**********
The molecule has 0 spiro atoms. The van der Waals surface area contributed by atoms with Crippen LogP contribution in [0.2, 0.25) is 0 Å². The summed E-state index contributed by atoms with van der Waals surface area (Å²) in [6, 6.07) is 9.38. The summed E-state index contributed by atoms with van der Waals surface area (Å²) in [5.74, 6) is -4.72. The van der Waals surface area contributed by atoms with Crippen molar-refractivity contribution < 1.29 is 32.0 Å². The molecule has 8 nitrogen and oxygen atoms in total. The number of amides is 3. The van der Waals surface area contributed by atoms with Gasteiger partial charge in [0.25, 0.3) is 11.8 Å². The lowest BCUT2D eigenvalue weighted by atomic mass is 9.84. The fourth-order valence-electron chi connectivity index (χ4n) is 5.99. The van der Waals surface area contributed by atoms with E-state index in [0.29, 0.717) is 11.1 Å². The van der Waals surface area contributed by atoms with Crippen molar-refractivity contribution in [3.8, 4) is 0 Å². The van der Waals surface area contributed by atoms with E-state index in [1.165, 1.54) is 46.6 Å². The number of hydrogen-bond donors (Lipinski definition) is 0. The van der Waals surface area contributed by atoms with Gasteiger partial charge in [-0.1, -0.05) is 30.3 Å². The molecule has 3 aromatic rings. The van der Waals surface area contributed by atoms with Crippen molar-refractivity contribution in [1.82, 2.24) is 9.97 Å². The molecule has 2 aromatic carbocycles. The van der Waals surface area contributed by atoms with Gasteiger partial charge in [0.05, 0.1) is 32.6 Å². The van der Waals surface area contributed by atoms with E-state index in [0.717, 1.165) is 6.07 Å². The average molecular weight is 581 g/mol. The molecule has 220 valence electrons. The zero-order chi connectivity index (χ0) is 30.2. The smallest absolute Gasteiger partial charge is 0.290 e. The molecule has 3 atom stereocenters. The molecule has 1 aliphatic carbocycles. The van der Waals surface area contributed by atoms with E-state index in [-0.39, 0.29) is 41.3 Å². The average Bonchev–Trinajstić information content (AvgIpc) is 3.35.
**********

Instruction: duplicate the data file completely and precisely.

The molecule has 0 spiro atoms. The van der Waals surface area contributed by atoms with Crippen LogP contribution in [0.2, 0.25) is 0 Å². The summed E-state index contributed by atoms with van der Waals surface area (Å²) in [6, 6.07) is 9.38. The summed E-state index contributed by atoms with van der Waals surface area (Å²) in [5.74, 6) is -4.72. The van der Waals surface area contributed by atoms with Crippen molar-refractivity contribution < 1.29 is 32.0 Å². The molecule has 8 nitrogen and oxygen atoms in total. The number of amides is 3. The van der Waals surface area contributed by atoms with Gasteiger partial charge in [0.25, 0.3) is 11.8 Å². The lowest BCUT2D eigenvalue weighted by atomic mass is 9.84. The fourth-order valence-electron chi connectivity index (χ4n) is 5.99. The van der Waals surface area contributed by atoms with E-state index in [0.29, 0.717) is 11.1 Å². The van der Waals surface area contributed by atoms with Crippen molar-refractivity contribution in [3.8, 4) is 0 Å². The van der Waals surface area contributed by atoms with E-state index in [1.165, 1.54) is 46.6 Å². The number of hydrogen-bond donors (Lipinski definition) is 0. The van der Waals surface area contributed by atoms with Gasteiger partial charge in [-0.1, -0.05) is 30.3 Å². The molecule has 3 aromatic rings. The van der Waals surface area contributed by atoms with Crippen molar-refractivity contribution in [1.82, 2.24) is 9.97 Å². The molecule has 2 aromatic carbocycles. The van der Waals surface area contributed by atoms with Gasteiger partial charge in [0.05, 0.1) is 32.6 Å². The van der Waals surface area contributed by atoms with E-state index in [0.717, 1.165) is 6.07 Å². The average molecular weight is 581 g/mol. The molecule has 220 valence electrons. The zero-order chi connectivity index (χ0) is 30.2. The smallest absolute Gasteiger partial charge is 0.290 e. The molecule has 3 atom stereocenters. The molecule has 1 aliphatic carbocycles. The van der Waals surface area contributed by atoms with E-state index in [-0.39, 0.29) is 41.3 Å². The average Bonchev–Trinajstić information content (AvgIpc) is 3.35.